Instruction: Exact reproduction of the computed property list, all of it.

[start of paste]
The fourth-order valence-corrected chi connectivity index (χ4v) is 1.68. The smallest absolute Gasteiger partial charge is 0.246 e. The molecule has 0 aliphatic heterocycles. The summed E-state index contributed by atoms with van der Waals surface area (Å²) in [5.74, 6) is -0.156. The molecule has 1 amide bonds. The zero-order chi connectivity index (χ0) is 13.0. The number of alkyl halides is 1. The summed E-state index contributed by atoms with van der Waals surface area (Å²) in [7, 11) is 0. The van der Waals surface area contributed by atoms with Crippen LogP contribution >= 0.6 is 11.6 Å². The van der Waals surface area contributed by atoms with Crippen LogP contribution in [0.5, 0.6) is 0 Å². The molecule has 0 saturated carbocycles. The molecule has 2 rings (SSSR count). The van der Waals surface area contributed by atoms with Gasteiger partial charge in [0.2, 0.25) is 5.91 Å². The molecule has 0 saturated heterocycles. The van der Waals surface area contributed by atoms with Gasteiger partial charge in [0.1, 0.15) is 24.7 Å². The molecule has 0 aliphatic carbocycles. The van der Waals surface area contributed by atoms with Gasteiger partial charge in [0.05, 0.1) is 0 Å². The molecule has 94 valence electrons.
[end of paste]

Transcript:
The fourth-order valence-corrected chi connectivity index (χ4v) is 1.68. The smallest absolute Gasteiger partial charge is 0.246 e. The molecule has 0 aliphatic heterocycles. The summed E-state index contributed by atoms with van der Waals surface area (Å²) in [5.74, 6) is -0.156. The molecule has 1 amide bonds. The zero-order chi connectivity index (χ0) is 13.0. The number of alkyl halides is 1. The summed E-state index contributed by atoms with van der Waals surface area (Å²) in [7, 11) is 0. The van der Waals surface area contributed by atoms with Crippen LogP contribution >= 0.6 is 11.6 Å². The van der Waals surface area contributed by atoms with Crippen LogP contribution in [0.5, 0.6) is 0 Å². The molecule has 0 saturated carbocycles. The molecule has 2 rings (SSSR count). The van der Waals surface area contributed by atoms with Gasteiger partial charge in [0.2, 0.25) is 5.91 Å². The molecule has 0 saturated heterocycles. The van der Waals surface area contributed by atoms with Gasteiger partial charge in [0.1, 0.15) is 24.7 Å². The molecule has 0 aliphatic carbocycles. The van der Waals surface area contributed by atoms with Gasteiger partial charge in [0.05, 0.1) is 0 Å². The molecule has 94 valence electrons.